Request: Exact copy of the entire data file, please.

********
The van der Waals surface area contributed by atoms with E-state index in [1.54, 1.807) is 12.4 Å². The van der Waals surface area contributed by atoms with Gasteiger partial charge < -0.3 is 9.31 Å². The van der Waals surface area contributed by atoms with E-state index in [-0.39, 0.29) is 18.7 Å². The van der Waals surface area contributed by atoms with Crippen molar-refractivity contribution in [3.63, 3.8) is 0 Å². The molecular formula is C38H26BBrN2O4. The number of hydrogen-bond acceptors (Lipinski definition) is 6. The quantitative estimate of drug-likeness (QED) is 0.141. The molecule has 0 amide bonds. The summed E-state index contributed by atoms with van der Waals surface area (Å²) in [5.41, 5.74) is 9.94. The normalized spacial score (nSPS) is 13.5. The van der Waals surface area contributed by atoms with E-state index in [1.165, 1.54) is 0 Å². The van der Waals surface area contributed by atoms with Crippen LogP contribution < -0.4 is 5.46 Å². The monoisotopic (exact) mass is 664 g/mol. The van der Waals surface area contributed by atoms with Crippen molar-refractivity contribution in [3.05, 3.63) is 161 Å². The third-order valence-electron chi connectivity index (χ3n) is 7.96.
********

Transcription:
The van der Waals surface area contributed by atoms with E-state index in [1.54, 1.807) is 12.4 Å². The van der Waals surface area contributed by atoms with Gasteiger partial charge < -0.3 is 9.31 Å². The van der Waals surface area contributed by atoms with E-state index in [-0.39, 0.29) is 18.7 Å². The van der Waals surface area contributed by atoms with Crippen molar-refractivity contribution in [3.63, 3.8) is 0 Å². The molecular formula is C38H26BBrN2O4. The number of hydrogen-bond acceptors (Lipinski definition) is 6. The quantitative estimate of drug-likeness (QED) is 0.141. The molecule has 0 amide bonds. The summed E-state index contributed by atoms with van der Waals surface area (Å²) in [5.41, 5.74) is 9.94. The normalized spacial score (nSPS) is 13.5. The van der Waals surface area contributed by atoms with E-state index in [1.165, 1.54) is 0 Å². The van der Waals surface area contributed by atoms with Crippen LogP contribution < -0.4 is 5.46 Å². The monoisotopic (exact) mass is 664 g/mol. The van der Waals surface area contributed by atoms with Crippen molar-refractivity contribution in [3.05, 3.63) is 161 Å². The third-order valence-electron chi connectivity index (χ3n) is 7.96.